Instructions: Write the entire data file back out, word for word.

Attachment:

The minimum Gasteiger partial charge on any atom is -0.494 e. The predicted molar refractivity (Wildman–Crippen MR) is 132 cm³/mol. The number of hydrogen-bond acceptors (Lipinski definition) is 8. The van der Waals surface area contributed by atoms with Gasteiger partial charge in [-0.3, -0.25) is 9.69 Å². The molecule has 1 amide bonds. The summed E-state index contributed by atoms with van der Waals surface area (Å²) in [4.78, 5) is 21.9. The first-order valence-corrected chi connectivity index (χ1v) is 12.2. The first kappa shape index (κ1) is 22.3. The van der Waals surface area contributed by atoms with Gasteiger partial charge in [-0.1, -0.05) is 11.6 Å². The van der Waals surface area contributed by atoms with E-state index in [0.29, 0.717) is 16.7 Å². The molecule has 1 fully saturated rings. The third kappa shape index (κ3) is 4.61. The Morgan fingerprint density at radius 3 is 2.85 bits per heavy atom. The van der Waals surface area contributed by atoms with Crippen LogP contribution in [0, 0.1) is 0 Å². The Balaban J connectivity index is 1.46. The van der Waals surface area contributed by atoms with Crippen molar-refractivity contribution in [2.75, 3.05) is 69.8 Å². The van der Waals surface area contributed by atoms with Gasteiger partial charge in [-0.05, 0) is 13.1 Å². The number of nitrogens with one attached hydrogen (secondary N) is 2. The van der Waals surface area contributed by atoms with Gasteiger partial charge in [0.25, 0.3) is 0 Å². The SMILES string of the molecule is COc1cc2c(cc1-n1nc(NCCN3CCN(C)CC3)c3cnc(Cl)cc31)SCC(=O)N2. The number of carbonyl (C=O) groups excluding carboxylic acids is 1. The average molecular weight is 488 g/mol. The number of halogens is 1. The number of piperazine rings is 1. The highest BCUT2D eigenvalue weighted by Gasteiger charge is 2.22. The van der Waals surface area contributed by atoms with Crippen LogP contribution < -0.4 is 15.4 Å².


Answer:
The minimum Gasteiger partial charge on any atom is -0.494 e. The predicted molar refractivity (Wildman–Crippen MR) is 132 cm³/mol. The number of hydrogen-bond acceptors (Lipinski definition) is 8. The van der Waals surface area contributed by atoms with Gasteiger partial charge in [-0.3, -0.25) is 9.69 Å². The molecule has 1 amide bonds. The summed E-state index contributed by atoms with van der Waals surface area (Å²) in [4.78, 5) is 21.9. The first-order valence-corrected chi connectivity index (χ1v) is 12.2. The first kappa shape index (κ1) is 22.3. The van der Waals surface area contributed by atoms with Gasteiger partial charge in [-0.1, -0.05) is 11.6 Å². The van der Waals surface area contributed by atoms with E-state index in [0.29, 0.717) is 16.7 Å². The molecule has 1 fully saturated rings. The third kappa shape index (κ3) is 4.61. The Morgan fingerprint density at radius 3 is 2.85 bits per heavy atom. The van der Waals surface area contributed by atoms with Crippen LogP contribution in [0, 0.1) is 0 Å². The Balaban J connectivity index is 1.46. The van der Waals surface area contributed by atoms with Crippen molar-refractivity contribution in [2.75, 3.05) is 69.8 Å². The van der Waals surface area contributed by atoms with Gasteiger partial charge in [-0.05, 0) is 13.1 Å². The number of nitrogens with one attached hydrogen (secondary N) is 2. The van der Waals surface area contributed by atoms with Gasteiger partial charge in [0.25, 0.3) is 0 Å². The SMILES string of the molecule is COc1cc2c(cc1-n1nc(NCCN3CCN(C)CC3)c3cnc(Cl)cc31)SCC(=O)N2. The number of carbonyl (C=O) groups excluding carboxylic acids is 1. The average molecular weight is 488 g/mol. The number of halogens is 1. The number of piperazine rings is 1. The highest BCUT2D eigenvalue weighted by Gasteiger charge is 2.22. The van der Waals surface area contributed by atoms with Crippen LogP contribution < -0.4 is 15.4 Å².